“Mrs. Gage…Mrs. Gage…umm, we found…your…Mr. Gage upstairs in the attic…thought you might want to see him before we took him to the, uh, coroner’s office…if not that’s fine, we just-“
“Where is Marya?” Her silence broke, not from her, but the final words of her dead husband still alive in her head.
“Um, she’s with Officer Martin in the kitchen.”
“Don’t let her see. Don’t let her know he’s gone.”
“But Mrs. Gage, don’t you think you should tell her-“
“I don’t think you understand me. Don’t let her see, don’t tell her what has happened. She has already seen enough. Understood?”
“Yes ma’am…but I was just wondering-“
“Right now I need you to stop talking, do what you need to do, and leave me with my daughter. Do you think you could do that, officer?”
“Yes ma’am, but-“
”No. I don’t care, I don’t wanna know. I just-“
“We found something, Mrs. Gage.” Her curiosity got the best of her.
“In the attic…I can’t really…when was the last time you went up there?”
“He…he had told us never to go up there. That was where he worked, we weren’t to disturb him.”
“Well, any questions you may have, I’m sure you’ll find a few answers up there.” It seemed the last part was meant to be under his breath. “Or just get more questions…“
The white door at the end of the hallway remained shut despite the constant entering and exiting of the officers. Each took special effort to hide the room’s contents as they left.
The frenzy stopped as she stepped from the stairwell to the short hallway. Five heads all slumped towards the floor, more from pity than respect. Mrs. Gage searched the hallway for some emotion, some hint, some insinuating expression, but not an eye raised from the soft carpet. The white door seemed exceptionally bright against the royal blue walls and tan carpet. Yet as she made her way to the end, she was reminded less of a light at the end of the tunnel, and more of a whitewashed grave.
It was like opening the door of a soundproof room. The smell was overwhelming. It came in waves, and washed over her closed eyes, leaving her shivering. Nothing could ever prepare someone for this, no matter how many stories are told. The smell of the Blue-Eyed Marys was so intense, it felt as though the air was liquid, and a deep breath could drown. Flower pots covered every corner, every surface of the room, and their aroma suffocated everything in between.
The body bag was like a scar across the face of an infant. The scene already resembled a graveyard, with the headstone formed by a brown desk at the back of the room. It framed a much more appropriate eulogy than the dash between birth and death. Scattered haphazardly across the desk, pinned to the walls, carved into the desk itself. Mr. Gage’s last testament was an array of eclectic research, elaborate journals, and sketches of himself. Or diagrams. The few officers in the room froze immediately.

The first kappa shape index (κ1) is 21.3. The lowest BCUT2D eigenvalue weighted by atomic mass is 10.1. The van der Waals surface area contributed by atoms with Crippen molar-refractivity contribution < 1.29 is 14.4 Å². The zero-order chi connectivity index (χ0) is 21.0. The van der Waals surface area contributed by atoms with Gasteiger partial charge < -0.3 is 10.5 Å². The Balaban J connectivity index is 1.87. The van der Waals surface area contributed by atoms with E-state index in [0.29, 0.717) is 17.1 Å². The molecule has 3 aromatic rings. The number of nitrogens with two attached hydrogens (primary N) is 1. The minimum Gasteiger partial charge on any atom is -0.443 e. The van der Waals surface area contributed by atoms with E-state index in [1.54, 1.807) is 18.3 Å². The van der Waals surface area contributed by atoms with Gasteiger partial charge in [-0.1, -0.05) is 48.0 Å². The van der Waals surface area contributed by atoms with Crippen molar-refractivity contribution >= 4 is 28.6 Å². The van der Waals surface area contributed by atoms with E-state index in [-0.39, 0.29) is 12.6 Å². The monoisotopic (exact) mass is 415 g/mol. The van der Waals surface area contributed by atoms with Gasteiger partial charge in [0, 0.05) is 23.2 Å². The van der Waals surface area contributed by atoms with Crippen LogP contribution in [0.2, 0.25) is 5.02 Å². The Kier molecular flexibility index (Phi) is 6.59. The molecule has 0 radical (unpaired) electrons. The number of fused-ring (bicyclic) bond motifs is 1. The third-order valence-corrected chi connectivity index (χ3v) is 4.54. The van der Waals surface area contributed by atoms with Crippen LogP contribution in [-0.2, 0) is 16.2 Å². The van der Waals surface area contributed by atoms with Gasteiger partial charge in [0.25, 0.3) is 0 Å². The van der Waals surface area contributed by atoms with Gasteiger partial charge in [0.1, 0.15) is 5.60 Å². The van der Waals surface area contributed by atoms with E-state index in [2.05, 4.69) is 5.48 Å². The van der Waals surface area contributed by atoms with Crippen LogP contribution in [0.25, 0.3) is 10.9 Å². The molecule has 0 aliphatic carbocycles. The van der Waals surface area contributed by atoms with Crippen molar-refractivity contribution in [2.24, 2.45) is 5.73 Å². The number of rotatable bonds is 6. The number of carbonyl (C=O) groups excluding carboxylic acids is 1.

“Take him out of here.” Mrs. Gage’s words startled everyone, but no one dared move. Every eye nervously scanned the room, looking for a clue to her intentions. The coroner moved first, but not before his eyes found the floor. He executed his job with the precision of experience, but the timidity of a novice. His exit left an out for others and they followed quickly, leaving Mrs. Gage along in this foreign space.
The attic was a small room, meant more as storage space than an office. The only shelves were some cheap, chrome wires haphazardly drilled into the wall to the right of the desk. On either side of the desk, two small windows formed eyes, the only sight into the outside world.
Through one the light was scattered by the neighbor’s roof. Five years earlier, despite their protests and pleas, the city had allowed a rich couple to add a wing to their house, outbidding the Gage’s for the lot which had previously formed their backyard. The Gages were only able to save a small corner, leaving just enough room for an above ground pool Mr. Gage had installed on a whim a year later. It was abandoned just as quickly for the neighbor’s heated in-ground pool later that year. Only the rusty shell remained.
The other window showed the most brilliant view Mrs. Gage had ever imagined. It was the main reason she had fought to buy the house.
The view she remembered was now overgrown by thick vines crisscrossing over the window. Only tiny, odd-shaped beams of light shone in patches on the floor. The weeds of disappointment choked Mrs. Gage’s smile. She remembered the two wooden crosses awkwardly positioned at the top of the hill. She remembered how foreign they appeared against the rich, thick grass and the tree canvas which reached its peak at the edge of the hilltop clearing. She remembered those few minutes every night where she imagined the cross’s shadow reached her window just before the sun drowned beneath the sea of trees and mountains.
Something about how contrary the present scene was to her memories twisted her tears into terror. Every sign of insanity laid openly displayed for even the most juvenile diagnosis. She had never been in this room. Not the way it stood now. She remembered the hardwood floors and the fresh, open feel she had felt when they first married and bought the house. Now the room was so changed she doubted her memories were ever real.